One of the biggest disagreements about conversion is kabbalot ol mitzvot, the acceptance of the yoke of the commandments.
In case you don't remember, yoke mean burden, not to be confused with a yolk. Fun fact: the "stock" from "being put in the stocks" is a human yoke. Criminals and slaves were put in stocks. Sounds exciting to take on the mitzvot now, right? Don't worry, the fun doesn't end there. Marriage was also traditionally analogized to the yoke.
The Gemara says that if a conversion candidate says, "I will keep your Torah, except this one thing," the rabbi shouldn't convert him or her. Of course, rabbis have found much to disagree about even in such a straight-forward-sounding sentence, especially when combined with other discussions in the Talmud like Rabbi Hillel's conversion of a man who agreed only to accept the Written Torah but not the Oral Torah. Rabbis argue whether Hillel actually performed the conversion while he still believed that or only after he came to trust Hillel's teachings that the Oral Torah exists and is binding on all Jews. This case seems to be the major wrench in this entire debate.
This halacha is most often applied to the case of a woman dating or married to a kohen. A female convert can't marry a kohen (women can't be kohanim, so it doesn't matter for men). So if a woman says, "I want to marry Joe Bob the Kohen here, I want to be converted," then the rabbi cannot convert her because she is showing the rabbis that she doesn't intend to keep the prohibition of a convert not marrying a kohen. And this case gives the rabbis the right to infer the intent to not keep a mitzvah based on the actions of the candidate. As the rabbinic rulings evolve over time, there are cases where the rabbis choose to avoid the inference. Rabbis can also choose to not ask the question, as Rabbi David Hoffman said in the case below.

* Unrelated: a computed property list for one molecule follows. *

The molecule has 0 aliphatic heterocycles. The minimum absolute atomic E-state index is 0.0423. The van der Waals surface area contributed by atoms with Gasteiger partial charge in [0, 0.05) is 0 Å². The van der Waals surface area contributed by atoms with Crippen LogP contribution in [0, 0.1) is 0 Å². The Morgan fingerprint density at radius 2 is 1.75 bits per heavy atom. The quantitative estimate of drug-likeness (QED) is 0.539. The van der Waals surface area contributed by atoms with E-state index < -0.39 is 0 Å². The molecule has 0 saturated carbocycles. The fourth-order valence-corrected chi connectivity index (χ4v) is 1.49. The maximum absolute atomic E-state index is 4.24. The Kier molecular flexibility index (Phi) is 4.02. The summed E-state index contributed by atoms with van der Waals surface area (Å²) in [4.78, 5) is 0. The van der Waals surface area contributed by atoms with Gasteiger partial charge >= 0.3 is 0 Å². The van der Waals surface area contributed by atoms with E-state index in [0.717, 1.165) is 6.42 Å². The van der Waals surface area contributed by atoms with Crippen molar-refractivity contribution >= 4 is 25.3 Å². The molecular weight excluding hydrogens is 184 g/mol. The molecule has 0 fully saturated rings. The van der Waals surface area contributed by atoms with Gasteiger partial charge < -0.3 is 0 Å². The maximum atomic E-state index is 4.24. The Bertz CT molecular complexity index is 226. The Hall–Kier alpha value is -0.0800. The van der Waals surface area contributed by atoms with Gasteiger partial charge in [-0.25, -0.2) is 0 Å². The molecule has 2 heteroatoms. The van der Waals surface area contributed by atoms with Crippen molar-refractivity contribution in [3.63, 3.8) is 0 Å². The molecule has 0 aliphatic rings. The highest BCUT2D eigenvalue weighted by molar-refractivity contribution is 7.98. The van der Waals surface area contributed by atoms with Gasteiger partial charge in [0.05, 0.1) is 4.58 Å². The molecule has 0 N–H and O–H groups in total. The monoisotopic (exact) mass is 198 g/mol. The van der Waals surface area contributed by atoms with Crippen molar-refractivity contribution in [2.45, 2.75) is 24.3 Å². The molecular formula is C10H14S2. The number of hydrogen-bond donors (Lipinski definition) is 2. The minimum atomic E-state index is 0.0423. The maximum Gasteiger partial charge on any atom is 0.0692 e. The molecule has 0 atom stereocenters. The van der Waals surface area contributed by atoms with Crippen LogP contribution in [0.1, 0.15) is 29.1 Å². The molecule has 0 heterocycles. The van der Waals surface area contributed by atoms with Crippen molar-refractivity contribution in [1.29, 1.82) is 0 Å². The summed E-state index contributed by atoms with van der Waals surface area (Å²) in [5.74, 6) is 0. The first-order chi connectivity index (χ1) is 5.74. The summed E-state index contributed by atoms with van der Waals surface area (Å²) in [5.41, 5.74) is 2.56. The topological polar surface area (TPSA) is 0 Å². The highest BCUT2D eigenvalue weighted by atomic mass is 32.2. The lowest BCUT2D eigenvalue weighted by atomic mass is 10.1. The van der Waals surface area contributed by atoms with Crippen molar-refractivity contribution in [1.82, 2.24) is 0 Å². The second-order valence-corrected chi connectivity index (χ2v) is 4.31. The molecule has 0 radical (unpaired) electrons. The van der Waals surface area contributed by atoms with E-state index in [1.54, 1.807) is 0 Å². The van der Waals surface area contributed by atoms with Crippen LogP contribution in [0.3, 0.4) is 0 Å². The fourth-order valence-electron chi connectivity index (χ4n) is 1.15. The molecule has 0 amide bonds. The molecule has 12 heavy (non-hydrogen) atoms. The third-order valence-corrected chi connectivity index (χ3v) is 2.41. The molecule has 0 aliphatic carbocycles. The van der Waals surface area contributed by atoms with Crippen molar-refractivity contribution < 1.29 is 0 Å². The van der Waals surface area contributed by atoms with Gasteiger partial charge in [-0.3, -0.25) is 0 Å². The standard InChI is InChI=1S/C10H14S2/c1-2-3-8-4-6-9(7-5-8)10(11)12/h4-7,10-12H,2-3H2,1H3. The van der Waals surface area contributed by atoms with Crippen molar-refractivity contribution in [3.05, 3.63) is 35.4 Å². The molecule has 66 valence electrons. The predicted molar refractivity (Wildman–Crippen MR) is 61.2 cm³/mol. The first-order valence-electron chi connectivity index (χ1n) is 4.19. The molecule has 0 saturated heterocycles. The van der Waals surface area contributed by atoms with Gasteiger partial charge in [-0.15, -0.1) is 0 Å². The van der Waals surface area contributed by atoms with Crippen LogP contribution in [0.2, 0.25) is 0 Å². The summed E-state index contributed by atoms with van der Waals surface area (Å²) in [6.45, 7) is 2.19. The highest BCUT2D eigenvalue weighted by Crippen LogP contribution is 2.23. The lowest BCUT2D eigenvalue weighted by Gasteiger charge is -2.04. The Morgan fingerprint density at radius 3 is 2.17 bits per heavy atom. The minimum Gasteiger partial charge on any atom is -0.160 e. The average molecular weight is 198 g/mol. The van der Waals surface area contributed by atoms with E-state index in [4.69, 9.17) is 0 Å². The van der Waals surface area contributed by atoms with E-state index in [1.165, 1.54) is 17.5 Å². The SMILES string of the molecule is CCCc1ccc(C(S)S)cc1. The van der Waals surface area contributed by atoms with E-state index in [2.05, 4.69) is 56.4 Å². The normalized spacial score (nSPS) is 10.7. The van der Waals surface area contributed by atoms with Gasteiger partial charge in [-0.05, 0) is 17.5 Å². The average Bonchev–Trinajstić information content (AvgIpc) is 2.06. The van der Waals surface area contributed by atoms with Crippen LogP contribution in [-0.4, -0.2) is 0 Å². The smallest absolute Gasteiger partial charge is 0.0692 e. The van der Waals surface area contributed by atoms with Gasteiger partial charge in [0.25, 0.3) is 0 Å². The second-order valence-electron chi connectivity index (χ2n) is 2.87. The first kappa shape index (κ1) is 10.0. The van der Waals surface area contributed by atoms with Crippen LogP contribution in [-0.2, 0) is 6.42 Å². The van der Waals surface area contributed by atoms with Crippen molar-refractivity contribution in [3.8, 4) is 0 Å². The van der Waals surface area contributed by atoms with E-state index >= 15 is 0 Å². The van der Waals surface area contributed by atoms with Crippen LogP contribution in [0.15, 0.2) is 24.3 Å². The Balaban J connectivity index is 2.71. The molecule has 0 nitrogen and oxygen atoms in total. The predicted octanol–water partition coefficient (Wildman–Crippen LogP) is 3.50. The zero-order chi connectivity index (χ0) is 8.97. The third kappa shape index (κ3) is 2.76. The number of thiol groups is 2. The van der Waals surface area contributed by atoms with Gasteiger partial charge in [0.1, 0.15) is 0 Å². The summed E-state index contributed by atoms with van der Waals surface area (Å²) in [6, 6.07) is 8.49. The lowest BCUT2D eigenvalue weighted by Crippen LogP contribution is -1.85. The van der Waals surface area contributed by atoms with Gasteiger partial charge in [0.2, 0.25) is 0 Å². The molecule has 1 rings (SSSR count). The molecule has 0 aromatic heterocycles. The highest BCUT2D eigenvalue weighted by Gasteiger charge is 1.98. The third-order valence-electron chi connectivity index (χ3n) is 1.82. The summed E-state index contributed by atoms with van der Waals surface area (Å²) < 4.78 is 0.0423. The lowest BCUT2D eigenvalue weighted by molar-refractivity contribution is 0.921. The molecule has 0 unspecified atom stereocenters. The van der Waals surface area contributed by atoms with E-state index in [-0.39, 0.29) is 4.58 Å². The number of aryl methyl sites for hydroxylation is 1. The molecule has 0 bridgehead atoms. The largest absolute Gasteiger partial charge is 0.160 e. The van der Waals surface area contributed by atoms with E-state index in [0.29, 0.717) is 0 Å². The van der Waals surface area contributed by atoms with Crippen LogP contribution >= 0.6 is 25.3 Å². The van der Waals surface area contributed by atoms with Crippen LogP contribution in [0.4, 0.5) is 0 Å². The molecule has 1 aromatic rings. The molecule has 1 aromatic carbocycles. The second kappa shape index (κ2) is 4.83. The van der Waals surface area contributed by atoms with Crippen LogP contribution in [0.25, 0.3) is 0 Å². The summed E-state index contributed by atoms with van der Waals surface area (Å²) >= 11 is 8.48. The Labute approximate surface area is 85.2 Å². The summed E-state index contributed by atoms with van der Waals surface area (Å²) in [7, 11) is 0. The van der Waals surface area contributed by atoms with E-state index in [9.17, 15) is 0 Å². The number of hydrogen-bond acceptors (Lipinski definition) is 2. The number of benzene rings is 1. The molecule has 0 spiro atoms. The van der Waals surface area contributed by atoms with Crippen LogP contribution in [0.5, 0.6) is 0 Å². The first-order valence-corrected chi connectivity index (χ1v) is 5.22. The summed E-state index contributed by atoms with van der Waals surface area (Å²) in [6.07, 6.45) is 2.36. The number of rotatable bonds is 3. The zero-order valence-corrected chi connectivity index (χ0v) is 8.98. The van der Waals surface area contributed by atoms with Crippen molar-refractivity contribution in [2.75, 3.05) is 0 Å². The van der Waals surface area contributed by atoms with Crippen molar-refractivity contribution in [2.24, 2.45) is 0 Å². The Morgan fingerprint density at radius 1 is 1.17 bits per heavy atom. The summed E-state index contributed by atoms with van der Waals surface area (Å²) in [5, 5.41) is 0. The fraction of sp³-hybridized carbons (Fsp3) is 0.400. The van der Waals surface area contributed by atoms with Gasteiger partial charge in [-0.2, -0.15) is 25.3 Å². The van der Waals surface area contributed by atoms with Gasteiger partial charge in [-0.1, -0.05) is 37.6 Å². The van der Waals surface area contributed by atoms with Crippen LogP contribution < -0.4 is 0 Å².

At least one, and probably more, cases involve women being converted to marry a kohen. The one I remember is an exceptionally unusual case from the late 1800s/early 1900s: a gentile woman married a kohen secularly. Their baby died, and she mistakenly assumed the baby was a Jew because his father was a Jew. She became very upset and distressed. This distress was created by the sadness that she and her baby were not of the same religion, and the rabbi was afraid that she might go mad. So the rabbis decided to let her convert. I think this case has very little application for anyone else. And if you want to try to make it applicable by going mad, I think they're more likely to institutionalize and medicate you long before they convert you. To be fair, the rabbi did not allow her to have a Jewish marriage with her kohen husband. He ruled that it would be "better" for the couple to live together without a Jewish marriage. That last part is included solely for your amusement. It's not relevant to our discussion.
Going back to the "I want to marry so-and-so" hypothetical above, lack of kabalat ol mitzvot is generally the reason why a person cannot be converted while pursuing a relationship with a non-observant Jew. A house divided cannot stand, and many converts have lost their partner for being "too Jewish." Without both partners committed to orthodox observance, the convert is not going to be able to observe all of the mitzvot since some involve both sides of a marriage, plus the issues of kashrut and Shabbat (and maybe even sabotage of them by the partner!). While there used to be significant debate about whether such candidates should be accepted anyway (up until just a couple of decades ago?), that debate is mostly closed today, especially since the Israeli Rabbinate has pushed the diaspora states to take a machmir stance on this issue. Performing those kinds of conversions could bring significant disrepute on a rabbi's other conversions today.